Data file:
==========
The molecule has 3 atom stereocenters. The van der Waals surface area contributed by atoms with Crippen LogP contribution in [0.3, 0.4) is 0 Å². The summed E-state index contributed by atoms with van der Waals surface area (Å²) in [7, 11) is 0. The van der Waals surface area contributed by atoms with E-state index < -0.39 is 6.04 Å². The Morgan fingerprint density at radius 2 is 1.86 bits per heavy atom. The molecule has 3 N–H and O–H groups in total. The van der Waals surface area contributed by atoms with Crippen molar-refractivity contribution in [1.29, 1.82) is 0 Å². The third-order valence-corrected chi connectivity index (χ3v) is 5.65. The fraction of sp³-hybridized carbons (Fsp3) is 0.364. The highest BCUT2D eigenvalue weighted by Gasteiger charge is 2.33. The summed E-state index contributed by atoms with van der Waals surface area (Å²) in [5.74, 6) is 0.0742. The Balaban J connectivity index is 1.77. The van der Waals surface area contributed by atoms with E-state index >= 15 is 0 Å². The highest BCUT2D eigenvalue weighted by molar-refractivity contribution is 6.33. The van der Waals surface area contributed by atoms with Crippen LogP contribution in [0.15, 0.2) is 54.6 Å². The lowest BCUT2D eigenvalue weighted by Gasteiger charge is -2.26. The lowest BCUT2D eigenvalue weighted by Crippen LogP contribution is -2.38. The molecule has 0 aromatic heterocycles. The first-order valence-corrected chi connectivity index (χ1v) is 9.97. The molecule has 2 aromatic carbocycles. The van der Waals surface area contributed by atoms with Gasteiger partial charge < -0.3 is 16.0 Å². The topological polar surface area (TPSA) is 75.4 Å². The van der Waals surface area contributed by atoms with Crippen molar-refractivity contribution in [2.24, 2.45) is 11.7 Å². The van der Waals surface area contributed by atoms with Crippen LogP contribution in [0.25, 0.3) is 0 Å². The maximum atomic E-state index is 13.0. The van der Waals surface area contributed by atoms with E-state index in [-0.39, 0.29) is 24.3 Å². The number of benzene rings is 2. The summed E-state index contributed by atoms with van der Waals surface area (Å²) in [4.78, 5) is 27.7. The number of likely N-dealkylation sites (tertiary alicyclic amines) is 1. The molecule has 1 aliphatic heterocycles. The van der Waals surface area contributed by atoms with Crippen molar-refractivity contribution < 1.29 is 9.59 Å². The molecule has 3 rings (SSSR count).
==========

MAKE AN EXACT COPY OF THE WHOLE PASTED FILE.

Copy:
The molecule has 3 atom stereocenters. The van der Waals surface area contributed by atoms with Crippen LogP contribution in [0.3, 0.4) is 0 Å². The summed E-state index contributed by atoms with van der Waals surface area (Å²) in [7, 11) is 0. The van der Waals surface area contributed by atoms with E-state index < -0.39 is 6.04 Å². The Morgan fingerprint density at radius 2 is 1.86 bits per heavy atom. The molecule has 3 N–H and O–H groups in total. The van der Waals surface area contributed by atoms with Crippen molar-refractivity contribution in [1.29, 1.82) is 0 Å². The third-order valence-corrected chi connectivity index (χ3v) is 5.65. The fraction of sp³-hybridized carbons (Fsp3) is 0.364. The highest BCUT2D eigenvalue weighted by Gasteiger charge is 2.33. The summed E-state index contributed by atoms with van der Waals surface area (Å²) in [5.74, 6) is 0.0742. The Balaban J connectivity index is 1.77. The van der Waals surface area contributed by atoms with E-state index >= 15 is 0 Å². The highest BCUT2D eigenvalue weighted by molar-refractivity contribution is 6.33. The van der Waals surface area contributed by atoms with Crippen LogP contribution in [0.15, 0.2) is 54.6 Å². The lowest BCUT2D eigenvalue weighted by Gasteiger charge is -2.26. The lowest BCUT2D eigenvalue weighted by Crippen LogP contribution is -2.38. The molecule has 0 aromatic heterocycles. The first-order valence-corrected chi connectivity index (χ1v) is 9.97. The molecule has 2 aromatic carbocycles. The van der Waals surface area contributed by atoms with Gasteiger partial charge < -0.3 is 16.0 Å². The topological polar surface area (TPSA) is 75.4 Å². The van der Waals surface area contributed by atoms with Crippen molar-refractivity contribution in [2.24, 2.45) is 11.7 Å². The van der Waals surface area contributed by atoms with Crippen LogP contribution in [0.25, 0.3) is 0 Å². The maximum atomic E-state index is 13.0. The van der Waals surface area contributed by atoms with E-state index in [-0.39, 0.29) is 24.3 Å². The number of benzene rings is 2. The summed E-state index contributed by atoms with van der Waals surface area (Å²) in [4.78, 5) is 27.7. The number of likely N-dealkylation sites (tertiary alicyclic amines) is 1. The molecule has 1 aliphatic heterocycles. The van der Waals surface area contributed by atoms with Crippen molar-refractivity contribution < 1.29 is 9.59 Å². The molecule has 3 rings (SSSR count).